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These Bourbons Are Just Too Freaking Good To Mix Into Cocktails


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Don’t get us wrong, we love a good bourbon-based cocktail. We can enjoy random variations on the Old Fashioned (bacon washed, anyone?) any day of the week. But we also understand the difference between mixing bourbons and sipping bourbons.

Obviously, sometimes these two levels overlap. But sometimes they really don’t. There are high-quality, long-matured bourbons that deserve to be sipped slowly with (at most) a single ice cube. A cocktail would only mask their flavors.

Like us, bartenders have strong opinions about sipping and mixing bourbons. Sure, they make their living mixing up whiskey sours, Manhattans, and mint juleps, but they also understand that some whiskeys should be enjoyed on their own without any other flavors interfering with the distiller’s hard work and technique. That’s why we asked some of our favorite bartenders to tell us their choices for bourbons that are just too good to pour into a cocktail.

Wild Turkey Master’s Keep

Josh Cameron, head bartender at Boulton & Watt in New York City

It is downright wrong to make a cocktail with anything in the Wild Turkey Master’s Keep collection. If you’re lucky enough to try any of this juice, you better savor it. Eddie Russell didn’t put his name on it for craps and giggles. It is exceptionally handcrafted, hand-selected, thoughtfully aged, and genuinely cared for.

This is some of the finest and most thought out whiskey in the world.

Blanton’s

Holly Fields, bartender at Station Hollywood in Los Angeles, California

Blanton’s is hands down one of the bourbons that is just too good to mix with anything. It’s a handcrafted single barrel Kentucky spirit and the charred oak barrels leave you wanting nothing more than another glass.

Angel’s Envy

Alli Torres, bartender at Refinery Rooftop in New York City

Angel’s Envy; hands down. The port finish really rounds it and leaves the smoothest sip unlike a handful of other brash barrels you see out there. With OGs like the Henderson family at the helm, it’s hard not to have their legacy shine through for a delicious sipping bourbon.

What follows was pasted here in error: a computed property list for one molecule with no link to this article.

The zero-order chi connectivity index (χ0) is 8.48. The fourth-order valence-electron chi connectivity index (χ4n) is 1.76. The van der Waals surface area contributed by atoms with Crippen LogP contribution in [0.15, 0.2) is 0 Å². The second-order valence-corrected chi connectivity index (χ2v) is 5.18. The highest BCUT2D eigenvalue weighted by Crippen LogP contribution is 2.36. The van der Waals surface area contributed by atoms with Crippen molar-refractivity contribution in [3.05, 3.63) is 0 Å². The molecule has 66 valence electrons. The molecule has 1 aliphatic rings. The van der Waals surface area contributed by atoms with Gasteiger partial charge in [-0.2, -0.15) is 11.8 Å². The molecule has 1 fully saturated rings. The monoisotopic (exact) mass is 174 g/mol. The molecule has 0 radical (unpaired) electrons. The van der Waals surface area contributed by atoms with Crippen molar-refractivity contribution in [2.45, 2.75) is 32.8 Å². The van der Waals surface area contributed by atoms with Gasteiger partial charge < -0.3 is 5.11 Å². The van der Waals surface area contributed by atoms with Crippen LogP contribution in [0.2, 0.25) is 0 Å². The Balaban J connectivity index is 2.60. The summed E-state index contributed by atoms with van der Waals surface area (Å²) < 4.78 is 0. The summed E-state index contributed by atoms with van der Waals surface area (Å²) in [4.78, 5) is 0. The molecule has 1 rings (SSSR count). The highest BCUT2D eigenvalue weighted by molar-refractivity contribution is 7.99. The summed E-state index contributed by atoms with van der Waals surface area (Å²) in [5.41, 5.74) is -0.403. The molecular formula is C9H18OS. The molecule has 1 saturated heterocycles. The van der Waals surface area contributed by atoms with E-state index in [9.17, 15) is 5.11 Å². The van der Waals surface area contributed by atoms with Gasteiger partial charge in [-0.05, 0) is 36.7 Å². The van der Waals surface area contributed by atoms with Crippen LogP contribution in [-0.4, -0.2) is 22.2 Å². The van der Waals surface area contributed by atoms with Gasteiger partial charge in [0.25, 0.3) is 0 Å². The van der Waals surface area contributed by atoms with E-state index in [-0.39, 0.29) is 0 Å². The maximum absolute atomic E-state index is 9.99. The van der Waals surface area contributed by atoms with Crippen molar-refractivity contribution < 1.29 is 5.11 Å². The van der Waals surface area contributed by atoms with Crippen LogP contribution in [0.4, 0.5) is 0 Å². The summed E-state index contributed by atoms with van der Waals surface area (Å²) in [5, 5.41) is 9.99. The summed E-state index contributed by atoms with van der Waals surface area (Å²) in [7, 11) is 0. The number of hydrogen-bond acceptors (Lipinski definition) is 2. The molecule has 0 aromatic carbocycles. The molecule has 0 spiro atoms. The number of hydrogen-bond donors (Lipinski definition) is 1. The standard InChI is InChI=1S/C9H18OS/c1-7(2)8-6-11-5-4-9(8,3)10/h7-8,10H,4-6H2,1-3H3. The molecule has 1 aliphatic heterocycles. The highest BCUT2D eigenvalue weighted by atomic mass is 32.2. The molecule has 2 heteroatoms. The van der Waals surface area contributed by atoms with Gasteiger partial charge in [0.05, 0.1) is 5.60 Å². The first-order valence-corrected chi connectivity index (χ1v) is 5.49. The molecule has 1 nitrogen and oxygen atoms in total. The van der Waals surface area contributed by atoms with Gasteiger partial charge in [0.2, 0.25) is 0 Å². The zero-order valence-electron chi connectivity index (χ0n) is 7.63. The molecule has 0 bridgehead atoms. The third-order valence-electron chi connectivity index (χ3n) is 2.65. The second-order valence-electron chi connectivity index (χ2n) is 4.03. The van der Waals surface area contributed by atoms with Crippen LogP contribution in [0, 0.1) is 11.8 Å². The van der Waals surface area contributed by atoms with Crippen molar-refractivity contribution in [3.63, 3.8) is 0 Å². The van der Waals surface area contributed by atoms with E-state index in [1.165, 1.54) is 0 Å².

Henry McKenna Single Barrel

Chris Patino, co-owner of Raised By Wolves in San Diego

That’s a tough one! After all, we serve up an Old Fashioned made with Very Old Fitzgerald from the 1960’s on the vintage menu at Raised by Wolves. But at home, I keep a bottle of Henry McKenna Single Barrel on the shelf that’s for sipping only.

Pappy Van Winkle

Shawn Chen, beverage director and head bartender at RedFarm in New York City

In my opinion, the most sought-after bourbon at the moment is Pappy Van Winkle. The limited production and high price point are just some of the reasons why it’s too good to mix with. It should be served neat or with a few ice cubes and savored over good conversation after dinner with people you really like.

Elijah Craig 18 Year

Stephen George, beverage manager at 20|Twenty Grill in Carlsbad, California

In my opinion, there are too many to count, but we are in the bar business. One offhand is the Elijah Craig 18 Year bourbon. So many layers and depth of flavors; it would be a shame to miss out on any of them because of something like ginger beer or even ice.

Booker’s

Darren Fabian, national beverage manager at Moxie’s Grill & Bar

I would have to say Booker’s. The higher proof really expresses the classic qualities that made bourbon famous.

Elmer T. Lee

Chris Burmeister, bartender at Citizen Rail in Denver

Elmer T. Lee. Awesome single barrel whiskey from Buffalo Trace Distillery. The best part is that the price reflects something that you could easily mix into a cocktail. No doubt, it makes a great drink, but personally, I’d avoid adding anything but ice.

Basil Hayden’s

Brandon Lockman, lead bartender at Red Star Tavern in Portland

Stop mixing at the Blanton’s/Basil Hayden level. Whiskeys that age in a secondary barrel are worth tasting unadulterated. The extra flavors that are picked up when aged in port, rum, or cognac casks are lost when you throw other flavors in.

Writer’s Pick: Four Roses Single Barrel

Four Roses Single Barrels is the perfect whiskey for fans of bourbon with an extra kick of spicy rye as well as alcohol. That’s because this high-rye bourbon sits at a potent 100 proof. Somehow it remains delicate and full of vanilla and caramel sweetness to go along with the peppery rye.

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